The FTC’s investigation of Ann Taylor about its blogger endorsement practices offers both insight and lessons to marketers.
Ann Taylor is off the hook for now. The FTC has closed its first blogger investigation primarily due to the quick after-the-fact action by Ann Taylor to put in place an internal policy surrounding the use of blogger endorsements.
Its April 22, 2010 letter to Ann Taylor LOFT, contained the FTC’s parting words: "The FTC staff expect that LOFT will both honor that written policy and take reasonable steps to monitor bloggers' compliance with the obligation to disclose gifts they receive from LOFT."Ann Taylor got into hot water when a few bloggers failed to disclose they had received gifts after being invited and attending a January 2010 “exclusive preview” of the Ann Taylor Summer 2010 clothing line. ATL additionally promised bloggers that anyone posting about the event within 24 hours would be entered into a drawing to win gift cards valued between $50 and $500. Reportedly, Ann Taylor posted a sign at the event advising bloggers to disclose the gifts if they posted about the preview.
For marketers Ann Taylor’s situation is a glimpse into the FTC’s intentions surrounding enforcement of FTC guidelines – and provides important lessons when using blogger engagement strategies:
• It is essential marketers implement and enforce a written policy advising employees and all marketing agency personnel of their obligations under the FTC guidelines to advise bloggers to disclose any gifts or connection between the company and the blogger. The fact Ann Taylor had adopted such a policy (albeit, after the fact) was the key element in the FTC not recommending enforcement action.
• Marketers must not only advise bloggers of their obligation but must monitor to ensure compliance.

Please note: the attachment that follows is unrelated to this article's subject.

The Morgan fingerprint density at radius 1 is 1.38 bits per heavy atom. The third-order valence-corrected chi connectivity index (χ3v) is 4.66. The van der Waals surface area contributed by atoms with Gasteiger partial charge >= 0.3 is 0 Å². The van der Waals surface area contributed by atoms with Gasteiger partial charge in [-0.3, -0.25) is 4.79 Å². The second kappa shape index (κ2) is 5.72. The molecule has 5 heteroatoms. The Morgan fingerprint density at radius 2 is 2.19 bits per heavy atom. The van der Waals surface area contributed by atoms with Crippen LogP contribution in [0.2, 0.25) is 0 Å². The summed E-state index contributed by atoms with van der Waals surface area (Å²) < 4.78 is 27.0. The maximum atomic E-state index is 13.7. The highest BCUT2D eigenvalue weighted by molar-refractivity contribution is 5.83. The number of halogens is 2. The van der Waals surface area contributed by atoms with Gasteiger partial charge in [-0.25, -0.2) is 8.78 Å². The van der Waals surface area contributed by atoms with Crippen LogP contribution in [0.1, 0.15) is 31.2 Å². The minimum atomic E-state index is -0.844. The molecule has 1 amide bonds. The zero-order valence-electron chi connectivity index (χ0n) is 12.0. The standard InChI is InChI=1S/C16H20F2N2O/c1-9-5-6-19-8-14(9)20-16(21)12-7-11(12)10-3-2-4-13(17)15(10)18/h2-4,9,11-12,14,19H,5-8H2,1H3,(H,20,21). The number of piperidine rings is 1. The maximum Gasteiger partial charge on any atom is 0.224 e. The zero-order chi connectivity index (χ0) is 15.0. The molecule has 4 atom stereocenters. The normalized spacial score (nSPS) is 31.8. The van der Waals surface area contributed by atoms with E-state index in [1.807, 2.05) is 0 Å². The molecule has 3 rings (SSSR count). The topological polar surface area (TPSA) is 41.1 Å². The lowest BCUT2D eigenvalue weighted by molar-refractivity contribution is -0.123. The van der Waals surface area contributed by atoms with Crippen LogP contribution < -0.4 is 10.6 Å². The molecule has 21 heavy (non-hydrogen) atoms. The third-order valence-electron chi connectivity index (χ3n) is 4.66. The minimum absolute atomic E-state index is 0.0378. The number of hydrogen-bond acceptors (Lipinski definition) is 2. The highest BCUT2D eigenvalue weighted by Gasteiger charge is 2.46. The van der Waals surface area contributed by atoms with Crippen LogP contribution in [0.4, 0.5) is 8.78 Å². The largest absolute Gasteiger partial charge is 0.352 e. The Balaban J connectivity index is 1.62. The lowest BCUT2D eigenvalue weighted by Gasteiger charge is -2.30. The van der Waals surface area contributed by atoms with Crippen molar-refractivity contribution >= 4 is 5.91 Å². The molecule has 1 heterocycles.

• The FTC is likely to focus on more egregious cases and this was perhaps just a shot across the bow, but it is clear the FTC holds there is no minimum exclusion for gifts. In this case as little as $10 is enough to trigger disclose obligation.• The FTC will stick to its promise of focusing on advertisers, not individual bloggers.
It is generally expected the FTC will be providing additional guidance in the months to come.
[ Resources for you ]
An interview with FTC Bureau of Consumer Protection, Director David Vladeck for background on FTC's broad enforcement agenda.
Guides Concerning the Use of Endorsements and Testimonials in Advertising
The initiative, Admongo.gov, seeks to raise awareness and critical thinking among young consumers about how advertising works, the importance of being an informed consumer and how to analyze and interpret advertisements.The website includes a game for kids, at-home resources for parents and curriculum for teachers. Bureau of Consumer Protection Director, David Vladeck, explained in an NBC interview, that the FTC is not taking a position on advertising, but believes that kids need tools to navigate the “intensely commercial environment they live in” and must have the ability to distinguish between advertising and content.
The initiative was given the nod by and a link from the National Review Council, which is the ad industry’s voluntary self-regulatory body. PR agency, Fleishman-Hillard was instrumental in the development of the campaign, and Vladeck says they tapped into their knowledge of the “tricks of the trade.” Scholastic is handling the nationwide distribution of materials to students and teachers with the FTC.
[ Resources for you ]
FDA violation letter may signal it considers webcasts promotional materials.
A recent notice of FDA violation letter sent to Biogen Idec may indicate that the FDA is gearing up to treat all social media interactions, including webcasts, as promotional materials - even when the purpose of such webcasts is to inform physicians.
At issue were eight webcasts, which were used to update neurologists on the safety profile of Tysabri for multiple sclerosis. The FDA found the webcasts included numerous statements that minimized the risks of contracting PML, a potentially fatal brain infection.
We still await the FDA's promised guidelines on social media marketing.
[ Resources for you ]
The Bryan Cave Pharma Bulletins